Recreational marijuana is now legal in California, but it will still be strictly regulated. People aged 21 and over can now legally buy up to one ounce of marijuana and possess up to six plants in their home.
You may, however, still face criminal charges and harsh drug crime sentences, such as prison time and potentially hefty fines, for some marijuana offenses. You need an attorney who knows the new and changing laws around marijuana to defend you. With an experienced Ventura drug crime attorney from Ridley Defense, you can have wise and unyielding representation from a former prosecutor. Call us 24/7 at 805.953.7624 for a complimentary consultation with a criminal defense attorney. We serve clients in Ventura County, Santa Barbara County, L.A. County, and Southern California.
Under California Health and Safety Code 11357, if you are convicted of possessing more than 28.5 grams — that is only one ounce — of marijuana, you could face a fine up to $500 and/or up to six months in jail. If this occurs when you are between 18 and 21 years old, you can be charged with an infraction. People under age 18 may have to complete community service and substance abuse counseling. When any person possesses with the intent to distribute, then it is a felony — a very serious charge that could result in 16 months to three years in prison.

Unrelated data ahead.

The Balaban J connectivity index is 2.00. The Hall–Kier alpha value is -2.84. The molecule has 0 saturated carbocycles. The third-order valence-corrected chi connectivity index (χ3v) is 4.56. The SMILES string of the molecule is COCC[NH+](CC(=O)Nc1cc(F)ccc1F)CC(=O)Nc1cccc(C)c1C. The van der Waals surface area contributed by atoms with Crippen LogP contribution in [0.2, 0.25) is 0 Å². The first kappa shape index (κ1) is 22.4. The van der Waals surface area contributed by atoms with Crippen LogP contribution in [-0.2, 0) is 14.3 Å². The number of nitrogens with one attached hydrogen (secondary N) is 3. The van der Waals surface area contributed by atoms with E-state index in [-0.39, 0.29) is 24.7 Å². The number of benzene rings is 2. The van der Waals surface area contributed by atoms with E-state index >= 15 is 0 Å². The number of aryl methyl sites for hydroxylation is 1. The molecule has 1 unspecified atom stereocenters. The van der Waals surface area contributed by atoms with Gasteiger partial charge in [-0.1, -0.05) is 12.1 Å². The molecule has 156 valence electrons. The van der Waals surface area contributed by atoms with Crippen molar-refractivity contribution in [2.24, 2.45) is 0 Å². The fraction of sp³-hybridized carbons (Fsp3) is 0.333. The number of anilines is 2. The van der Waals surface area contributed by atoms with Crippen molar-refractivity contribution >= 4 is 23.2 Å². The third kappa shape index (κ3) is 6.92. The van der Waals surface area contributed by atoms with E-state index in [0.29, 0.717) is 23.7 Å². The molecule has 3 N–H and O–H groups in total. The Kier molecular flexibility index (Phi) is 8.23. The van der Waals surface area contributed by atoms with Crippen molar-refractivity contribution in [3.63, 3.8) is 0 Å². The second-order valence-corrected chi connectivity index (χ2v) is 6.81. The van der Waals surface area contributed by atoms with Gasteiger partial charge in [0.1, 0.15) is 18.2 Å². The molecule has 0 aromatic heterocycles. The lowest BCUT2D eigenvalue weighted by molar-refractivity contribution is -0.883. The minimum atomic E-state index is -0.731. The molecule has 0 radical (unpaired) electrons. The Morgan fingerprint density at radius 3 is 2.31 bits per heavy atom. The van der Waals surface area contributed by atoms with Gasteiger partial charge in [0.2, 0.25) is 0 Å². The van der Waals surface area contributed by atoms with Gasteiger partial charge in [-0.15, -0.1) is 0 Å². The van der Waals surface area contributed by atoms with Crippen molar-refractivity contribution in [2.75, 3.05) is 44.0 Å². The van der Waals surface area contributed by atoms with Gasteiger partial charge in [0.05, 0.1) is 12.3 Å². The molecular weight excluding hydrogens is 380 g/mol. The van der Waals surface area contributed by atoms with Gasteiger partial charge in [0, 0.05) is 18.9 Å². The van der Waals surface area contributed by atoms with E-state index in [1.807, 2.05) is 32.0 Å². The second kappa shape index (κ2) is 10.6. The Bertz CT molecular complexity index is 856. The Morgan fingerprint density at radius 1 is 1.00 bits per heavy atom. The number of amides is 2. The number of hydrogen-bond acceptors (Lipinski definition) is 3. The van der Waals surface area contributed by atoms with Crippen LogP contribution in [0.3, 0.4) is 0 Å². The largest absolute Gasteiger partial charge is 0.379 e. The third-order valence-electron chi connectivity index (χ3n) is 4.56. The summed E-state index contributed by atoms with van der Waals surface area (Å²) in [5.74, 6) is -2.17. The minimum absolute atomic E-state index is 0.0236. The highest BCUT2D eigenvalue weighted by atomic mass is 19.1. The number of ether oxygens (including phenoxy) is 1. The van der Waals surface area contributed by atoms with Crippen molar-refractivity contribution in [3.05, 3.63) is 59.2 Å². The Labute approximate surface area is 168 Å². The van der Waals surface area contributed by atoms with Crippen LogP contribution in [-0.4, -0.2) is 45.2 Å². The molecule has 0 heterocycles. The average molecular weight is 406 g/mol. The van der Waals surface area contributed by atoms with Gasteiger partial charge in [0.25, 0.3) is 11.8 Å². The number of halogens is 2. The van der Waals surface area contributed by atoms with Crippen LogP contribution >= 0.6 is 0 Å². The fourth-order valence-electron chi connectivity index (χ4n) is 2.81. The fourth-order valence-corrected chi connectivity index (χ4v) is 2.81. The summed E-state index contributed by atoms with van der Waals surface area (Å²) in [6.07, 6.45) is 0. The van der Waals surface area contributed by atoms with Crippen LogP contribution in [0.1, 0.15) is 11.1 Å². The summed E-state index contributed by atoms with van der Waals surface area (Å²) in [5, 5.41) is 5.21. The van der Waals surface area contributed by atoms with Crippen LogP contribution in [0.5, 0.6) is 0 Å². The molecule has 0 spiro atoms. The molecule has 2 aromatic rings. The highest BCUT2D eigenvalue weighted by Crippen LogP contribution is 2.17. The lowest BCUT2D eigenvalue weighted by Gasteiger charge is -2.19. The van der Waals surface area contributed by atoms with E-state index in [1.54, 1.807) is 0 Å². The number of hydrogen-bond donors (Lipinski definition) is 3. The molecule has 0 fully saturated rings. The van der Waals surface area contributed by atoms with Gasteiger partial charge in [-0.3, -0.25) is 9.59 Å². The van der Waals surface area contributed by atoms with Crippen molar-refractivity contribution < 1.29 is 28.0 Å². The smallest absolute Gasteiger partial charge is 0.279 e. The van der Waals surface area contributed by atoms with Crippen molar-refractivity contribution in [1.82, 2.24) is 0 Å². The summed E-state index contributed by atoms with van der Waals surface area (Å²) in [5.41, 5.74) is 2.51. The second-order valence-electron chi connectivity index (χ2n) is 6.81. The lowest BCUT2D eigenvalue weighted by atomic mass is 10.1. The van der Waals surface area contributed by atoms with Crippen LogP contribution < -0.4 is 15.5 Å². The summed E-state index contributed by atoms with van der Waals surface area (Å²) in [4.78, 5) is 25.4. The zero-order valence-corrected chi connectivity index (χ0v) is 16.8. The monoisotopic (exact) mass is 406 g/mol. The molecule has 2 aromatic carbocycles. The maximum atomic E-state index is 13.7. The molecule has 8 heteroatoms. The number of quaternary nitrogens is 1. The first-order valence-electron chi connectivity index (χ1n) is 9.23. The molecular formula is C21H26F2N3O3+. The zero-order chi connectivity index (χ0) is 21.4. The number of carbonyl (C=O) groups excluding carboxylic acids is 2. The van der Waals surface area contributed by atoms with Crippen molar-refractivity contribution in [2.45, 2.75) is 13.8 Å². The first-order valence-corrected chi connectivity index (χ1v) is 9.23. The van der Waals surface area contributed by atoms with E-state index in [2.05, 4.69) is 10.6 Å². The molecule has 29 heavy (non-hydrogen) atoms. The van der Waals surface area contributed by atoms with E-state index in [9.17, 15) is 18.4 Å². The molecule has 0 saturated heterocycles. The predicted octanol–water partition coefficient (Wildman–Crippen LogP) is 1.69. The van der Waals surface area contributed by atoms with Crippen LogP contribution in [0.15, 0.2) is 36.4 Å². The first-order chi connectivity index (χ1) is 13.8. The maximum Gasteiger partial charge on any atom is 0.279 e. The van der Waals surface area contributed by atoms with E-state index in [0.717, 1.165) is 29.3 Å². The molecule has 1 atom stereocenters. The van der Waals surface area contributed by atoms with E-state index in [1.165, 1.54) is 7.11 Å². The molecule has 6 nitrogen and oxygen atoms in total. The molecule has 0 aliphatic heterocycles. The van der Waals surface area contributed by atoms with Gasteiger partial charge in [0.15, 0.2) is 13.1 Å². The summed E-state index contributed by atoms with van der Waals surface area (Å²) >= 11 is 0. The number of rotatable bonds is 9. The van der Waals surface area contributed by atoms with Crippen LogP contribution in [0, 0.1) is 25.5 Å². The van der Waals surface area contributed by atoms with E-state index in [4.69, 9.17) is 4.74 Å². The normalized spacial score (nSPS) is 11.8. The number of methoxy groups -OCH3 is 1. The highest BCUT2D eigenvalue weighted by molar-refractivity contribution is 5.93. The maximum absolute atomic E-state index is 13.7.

The actual sale or delivery of any amount of more than one ounce of marijuana can be a felony, punishable by two to four years in prison. An adult who sells to someone between the ages of 14 and 17 faces three to seven years of imprisonment.
For people without a license to grow marijuana, cultivating more than six plants of marijuana may be a felony, entailing a 16-month to three-year sentence in prison. The unauthorized manufacture of hash (hashish, called “concentrated cannabis”) is also punishable by 16 months to three years of jail, and is additionally subject to a fine of up to $500. The chemical manufacture of hash and concentrates brings a very serious charge that could land someone three to seven years in prison, plus up to $50,000 in fines.
Sentences may also involve driver’s license suspension and treatment. These charges can lead to probation though, instead of jail or prison time. Either way, a conviction of a marijuana charge can stain your record, or even brand you as a convicted felon. This is not something you want to appear at your every move, whether you are seeking a better job or a good place to live. When faced with marijuana charges in California, you need to act quickly to retain a smart, tough drug crime lawyer who can clear your name.
Drug crime attorney, Douglas H. Ridley has handled thousands of cases. With this experience, his peer recognition, and his professionalism, he has earned an Avvo rating of Excellent. As a former prosecutor, attorney Ridley fully understands the nature of your charges and how to successfully mount a fierce defense against all of your marijuana charges.